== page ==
Title:
TRACE FUNCTIONALITY IN A MOBILE DEVICE
Kind Code:
A1


Abstract:
Systems and methods are provided for tracing parameters indicative of performance of a mobile device that is not tethered to a host computer. The mobile device is instructed to monitor a performance characteristic when the mobile device is not tethered to the host computer. The instructions may be to trace the characteristic at a certain point, for a span in the future, under certain conditions, or at all times. When the mobile device is later tethered to the host computer, the traced parameter data is transferred to the host computer. Applications that decrease performance, as indicated by the traced parameters, may be debugged or optimized. The behavior of the mobile device before, during, and after tethering to the host computer or to a second device may be observed. The performance of a plurality of untethered mobile devices may also be traced, transferred, and compared.



Inventors:
Lewallen, Steve (San Jose, CA, US)
Application Number:
12/397201
Publication Date:
09/10/2009
Filing Date:
03/03/2009
Primary Class:
Other Classes:
455/67.11, 714/E11.001
International Classes:
G06F11/00; H04B17/00
View Patent Images:



Primary Examiner:
LUU, AN T
Attorney, Agent or Firm:
WOMBLE BOND DICKINSON (US) LLP/ APPLE INC. (Atlanta, GA, US)
Claims:
What is claimed is:

1. A method comprising: monitoring, with a monitoring application on the host electronic device, a parameter associated with execution of an application on the mobile electronic device, the application having previously been transferred to the mobile electronic device from the host electronic device; instructing the mobile electronic device to monitor the parameter when the mobile electronic device is not tethered to the host electronic device; monitoring the parameter during execution of the application while the mobile device is not tethered to the mobile electronic device; synchronizing, automatically in response to tethering the mobile electronic device with the host electronic device, data corresponding to monitoring the parameter while the mobile device was not tethered to the host electronic device with data corresponding to monitoring the parameter while tethered to the host electronic device; graphically presenting, in human-readable format, the synchronized data.

2. The method of claim 1 wherein the parameter comprises power usage of the mobile electronic device.

3. The method of claim 1 wherein the parameter comprises at least one of: processor load, system memory load and graphics load.

4. The method of claim 1 wherein the parameter comprises at least one of: local area network packets sent/received, cellular network packets sent/received and network detection.

5. The method of claim 1 wherein instructing the mobile electronic device to monitor the parameter when the mobile electronic device is not tethered to the host electronic device comprises providing a trace instruction to the mobile electronic device to indicate one or more conditions in response to which monitoring will begin.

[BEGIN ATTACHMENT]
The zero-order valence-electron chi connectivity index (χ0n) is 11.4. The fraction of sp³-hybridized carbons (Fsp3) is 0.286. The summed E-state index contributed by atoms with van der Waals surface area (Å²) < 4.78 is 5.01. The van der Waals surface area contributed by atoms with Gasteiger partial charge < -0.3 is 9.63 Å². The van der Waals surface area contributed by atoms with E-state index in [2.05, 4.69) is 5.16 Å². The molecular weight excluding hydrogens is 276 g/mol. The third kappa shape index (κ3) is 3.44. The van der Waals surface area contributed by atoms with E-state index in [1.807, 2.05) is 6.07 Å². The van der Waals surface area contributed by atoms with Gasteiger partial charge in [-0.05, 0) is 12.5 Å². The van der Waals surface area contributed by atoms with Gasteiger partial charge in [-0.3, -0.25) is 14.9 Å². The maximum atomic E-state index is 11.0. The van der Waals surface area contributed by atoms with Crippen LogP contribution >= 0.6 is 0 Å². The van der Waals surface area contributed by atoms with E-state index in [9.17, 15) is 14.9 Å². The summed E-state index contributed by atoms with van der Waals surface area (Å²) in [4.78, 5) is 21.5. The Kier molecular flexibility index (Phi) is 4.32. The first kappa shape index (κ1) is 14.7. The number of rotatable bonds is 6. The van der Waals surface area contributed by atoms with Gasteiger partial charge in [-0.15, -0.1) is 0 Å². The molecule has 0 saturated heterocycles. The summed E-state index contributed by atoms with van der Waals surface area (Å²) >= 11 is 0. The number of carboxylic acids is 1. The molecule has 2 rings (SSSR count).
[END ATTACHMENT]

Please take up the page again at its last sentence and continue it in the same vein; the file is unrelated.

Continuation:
6. The method of claim 1 wherein the tether between the host electronic device and the mobile electronic device comprises a wired connection.

7. The method of claim 6 wherein the wired connection comprises a Universal Serial Bus (USB) compliant connection.

8. The method of claim 1 wherein the tether between the host electronic device and the mobile electronic device comprises a wireless connection.

9. The method of claim 8 wherein the wireless connection comprises a Bluetooth compliant wireless connection.

10. The method of claim 1 wherein the graphically presented data comprises a line chart and or a bar chart.

11. An apparatus comprising: means for monitoring, with a monitoring application on the host electronic device, a parameter associated with execution of an application on the mobile electronic device, the application having previously been transferred to the mobile electronic device from the host electronic device; means for instructing the mobile electronic device to monitor the parameter when the mobile electronic device is not tethered to the host electronic device; means for monitoring the parameter during execution of the application while the mobile device is not tethered to the mobile electronic device; means for synchronizing, automatically in response to tethering the mobile electronic device with the host electronic device, data corresponding to monitoring the parameter while the mobile device was not tethered to the host electronic device with data corresponding to monitoring the parameter while tethered to the host electronic device; means for graphically presenting, in human-readable format, the synchronized data.

12. The apparatus of claim 11 wherein the parameter comprises power usage of the mobile electronic device.

13. The apparatus of claim 11 wherein the parameter comprises at least one of: processor load, system memory load and graphics load.

14. The apparatus of claim 11 wherein the parameter comprises at least one of: local area network packets sent/received, cellular network packets sent/received and network detection.